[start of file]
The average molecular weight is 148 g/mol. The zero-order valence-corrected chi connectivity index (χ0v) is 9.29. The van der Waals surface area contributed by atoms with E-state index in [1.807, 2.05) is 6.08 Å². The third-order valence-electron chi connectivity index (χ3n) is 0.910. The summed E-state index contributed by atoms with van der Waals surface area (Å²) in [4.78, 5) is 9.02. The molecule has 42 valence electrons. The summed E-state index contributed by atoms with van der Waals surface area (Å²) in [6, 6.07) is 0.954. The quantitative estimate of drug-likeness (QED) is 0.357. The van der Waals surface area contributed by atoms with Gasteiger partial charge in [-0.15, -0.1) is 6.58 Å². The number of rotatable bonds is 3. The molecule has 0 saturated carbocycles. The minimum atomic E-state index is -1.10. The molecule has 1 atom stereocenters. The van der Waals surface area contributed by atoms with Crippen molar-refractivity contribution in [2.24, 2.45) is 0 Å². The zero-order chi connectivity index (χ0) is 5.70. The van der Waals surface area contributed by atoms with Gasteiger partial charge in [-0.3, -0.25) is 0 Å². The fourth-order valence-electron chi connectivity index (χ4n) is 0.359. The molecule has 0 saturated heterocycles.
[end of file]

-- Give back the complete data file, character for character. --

The average molecular weight is 148 g/mol. The zero-order valence-corrected chi connectivity index (χ0v) is 9.29. The van der Waals surface area contributed by atoms with E-state index in [1.807, 2.05) is 6.08 Å². The third-order valence-electron chi connectivity index (χ3n) is 0.910. The summed E-state index contributed by atoms with van der Waals surface area (Å²) in [4.78, 5) is 9.02. The molecule has 42 valence electrons. The summed E-state index contributed by atoms with van der Waals surface area (Å²) in [6, 6.07) is 0.954. The quantitative estimate of drug-likeness (QED) is 0.357. The van der Waals surface area contributed by atoms with Gasteiger partial charge in [-0.15, -0.1) is 6.58 Å². The number of rotatable bonds is 3. The molecule has 0 saturated carbocycles. The minimum atomic E-state index is -1.10. The molecule has 1 atom stereocenters. The van der Waals surface area contributed by atoms with Crippen molar-refractivity contribution in [2.24, 2.45) is 0 Å². The zero-order chi connectivity index (χ0) is 5.70. The van der Waals surface area contributed by atoms with Gasteiger partial charge in [-0.3, -0.25) is 0 Å². The fourth-order valence-electron chi connectivity index (χ4n) is 0.359. The molecule has 0 saturated heterocycles.